And… the Tubular Bells! This album reminds me of a lot of things. I only bought a copy for myself around five years ago, but a copy was owned by my parents and I used to really enjoy listening to it. The B-side, in particular, with its sober voiceover announcing the huge variety of instruments played on the piece, I used to love (and still do). Maybe it appeals to the cataloguer/collector-type in me, to have the elements of the music filed into a series of proclamations across the duration of the record?
My parents had a modest but excellent quality stereo system on which records were played as I grew up in the 1970s and ’80s. They used to know a couple that we lived next door to, and I recall them getting in an extraordinarily futuristic-looking Bang + Olufsen stereo when I was probably around eight or nine years old. It looked like a weird, space age table; sleek, silver. That kind of thing predated the fetishistic ‘look at my technology’ obsessions that enveloped much of the 1980s – but it looked darned cool, at the time. Funny how Bang + Olufsen haven’t really moved away from that glossy presentation of actually rather simple technology, even thirty years later.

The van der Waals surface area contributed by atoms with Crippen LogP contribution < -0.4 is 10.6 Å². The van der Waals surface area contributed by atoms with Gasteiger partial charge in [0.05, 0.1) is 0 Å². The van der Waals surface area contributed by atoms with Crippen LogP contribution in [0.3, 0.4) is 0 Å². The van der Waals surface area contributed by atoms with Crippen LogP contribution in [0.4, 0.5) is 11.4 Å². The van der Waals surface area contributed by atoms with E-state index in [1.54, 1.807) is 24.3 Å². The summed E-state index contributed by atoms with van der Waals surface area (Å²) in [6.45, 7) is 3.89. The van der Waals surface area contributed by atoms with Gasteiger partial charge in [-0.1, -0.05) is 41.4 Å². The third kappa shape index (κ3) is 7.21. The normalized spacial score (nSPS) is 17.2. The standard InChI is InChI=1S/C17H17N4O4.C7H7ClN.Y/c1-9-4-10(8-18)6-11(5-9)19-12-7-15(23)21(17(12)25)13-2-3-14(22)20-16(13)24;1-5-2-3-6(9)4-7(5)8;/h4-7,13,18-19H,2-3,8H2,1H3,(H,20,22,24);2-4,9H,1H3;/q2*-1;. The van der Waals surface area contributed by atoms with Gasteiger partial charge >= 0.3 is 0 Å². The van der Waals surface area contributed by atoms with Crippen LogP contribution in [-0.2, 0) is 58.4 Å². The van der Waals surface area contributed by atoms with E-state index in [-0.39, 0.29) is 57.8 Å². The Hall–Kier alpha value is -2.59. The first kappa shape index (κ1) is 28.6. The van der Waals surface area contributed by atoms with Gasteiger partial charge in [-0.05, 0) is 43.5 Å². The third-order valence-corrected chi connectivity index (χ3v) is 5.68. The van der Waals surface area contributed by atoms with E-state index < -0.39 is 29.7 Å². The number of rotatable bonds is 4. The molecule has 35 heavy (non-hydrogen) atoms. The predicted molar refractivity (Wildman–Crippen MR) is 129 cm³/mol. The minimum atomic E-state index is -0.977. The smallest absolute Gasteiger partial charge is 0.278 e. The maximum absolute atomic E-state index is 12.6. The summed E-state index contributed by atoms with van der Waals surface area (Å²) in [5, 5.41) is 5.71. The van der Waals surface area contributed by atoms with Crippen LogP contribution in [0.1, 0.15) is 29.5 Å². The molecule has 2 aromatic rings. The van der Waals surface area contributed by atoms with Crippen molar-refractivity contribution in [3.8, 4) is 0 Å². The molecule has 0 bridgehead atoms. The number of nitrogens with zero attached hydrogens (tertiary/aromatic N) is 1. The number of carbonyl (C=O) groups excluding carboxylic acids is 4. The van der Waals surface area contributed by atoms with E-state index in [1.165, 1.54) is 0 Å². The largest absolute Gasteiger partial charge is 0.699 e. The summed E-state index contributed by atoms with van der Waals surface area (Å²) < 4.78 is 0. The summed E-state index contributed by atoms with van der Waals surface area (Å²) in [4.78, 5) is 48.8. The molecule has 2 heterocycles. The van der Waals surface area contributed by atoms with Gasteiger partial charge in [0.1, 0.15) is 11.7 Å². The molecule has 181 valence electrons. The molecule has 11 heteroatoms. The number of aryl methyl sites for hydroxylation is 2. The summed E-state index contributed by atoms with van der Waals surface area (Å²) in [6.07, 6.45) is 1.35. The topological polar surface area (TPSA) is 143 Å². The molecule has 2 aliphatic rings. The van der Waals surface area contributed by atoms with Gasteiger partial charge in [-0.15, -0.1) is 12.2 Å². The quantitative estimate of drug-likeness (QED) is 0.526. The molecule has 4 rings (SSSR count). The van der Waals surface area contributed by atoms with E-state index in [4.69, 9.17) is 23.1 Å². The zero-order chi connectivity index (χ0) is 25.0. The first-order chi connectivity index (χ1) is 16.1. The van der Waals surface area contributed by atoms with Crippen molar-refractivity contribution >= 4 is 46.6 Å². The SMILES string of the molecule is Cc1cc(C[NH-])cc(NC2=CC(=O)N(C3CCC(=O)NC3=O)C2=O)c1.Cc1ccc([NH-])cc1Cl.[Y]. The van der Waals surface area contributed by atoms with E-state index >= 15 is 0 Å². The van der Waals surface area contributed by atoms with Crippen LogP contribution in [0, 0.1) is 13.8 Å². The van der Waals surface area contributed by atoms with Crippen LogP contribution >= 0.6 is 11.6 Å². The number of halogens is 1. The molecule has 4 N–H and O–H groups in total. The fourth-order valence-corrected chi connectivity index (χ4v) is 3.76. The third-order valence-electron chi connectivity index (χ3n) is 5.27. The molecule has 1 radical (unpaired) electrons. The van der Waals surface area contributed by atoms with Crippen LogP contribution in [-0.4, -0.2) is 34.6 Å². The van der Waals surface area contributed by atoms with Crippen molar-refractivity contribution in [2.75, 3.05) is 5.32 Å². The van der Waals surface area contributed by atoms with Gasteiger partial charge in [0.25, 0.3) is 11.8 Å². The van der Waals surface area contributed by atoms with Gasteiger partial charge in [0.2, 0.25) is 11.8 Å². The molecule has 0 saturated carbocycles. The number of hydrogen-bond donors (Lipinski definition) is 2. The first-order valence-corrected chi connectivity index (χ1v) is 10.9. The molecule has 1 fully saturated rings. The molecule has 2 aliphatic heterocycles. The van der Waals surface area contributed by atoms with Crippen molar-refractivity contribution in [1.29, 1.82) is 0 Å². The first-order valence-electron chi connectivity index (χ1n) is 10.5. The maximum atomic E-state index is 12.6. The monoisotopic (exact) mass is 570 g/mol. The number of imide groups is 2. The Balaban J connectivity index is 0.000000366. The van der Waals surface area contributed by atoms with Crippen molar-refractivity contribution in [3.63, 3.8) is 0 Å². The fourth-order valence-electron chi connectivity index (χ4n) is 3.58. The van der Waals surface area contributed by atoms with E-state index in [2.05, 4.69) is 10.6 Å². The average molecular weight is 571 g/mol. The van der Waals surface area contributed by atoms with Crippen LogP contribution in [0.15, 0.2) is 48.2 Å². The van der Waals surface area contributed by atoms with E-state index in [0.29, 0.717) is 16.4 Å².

I have a vague memory that their stereo was actually quadrophonic, but that may be a fake memory. I was young, after all. Another strong recollection of that couples’ household is that their chair and table legs were placed onto small metal disc-shaped trays, to prevent them digging holes into the carpets. Not sure why that’s a memory, as it’s possibly one of the most unimportant things one could keep in one’s mind.
Odd how this record, except for some dabblings in the record shop industry, pretty much signalled the launch of the now mega-globo-huge-corp Virgin. It was a cool record label for a time, and if a label can be defined by the first release that they decide to put out, Virgin was a fantastically hippy-dippy experimental dreamer of a label.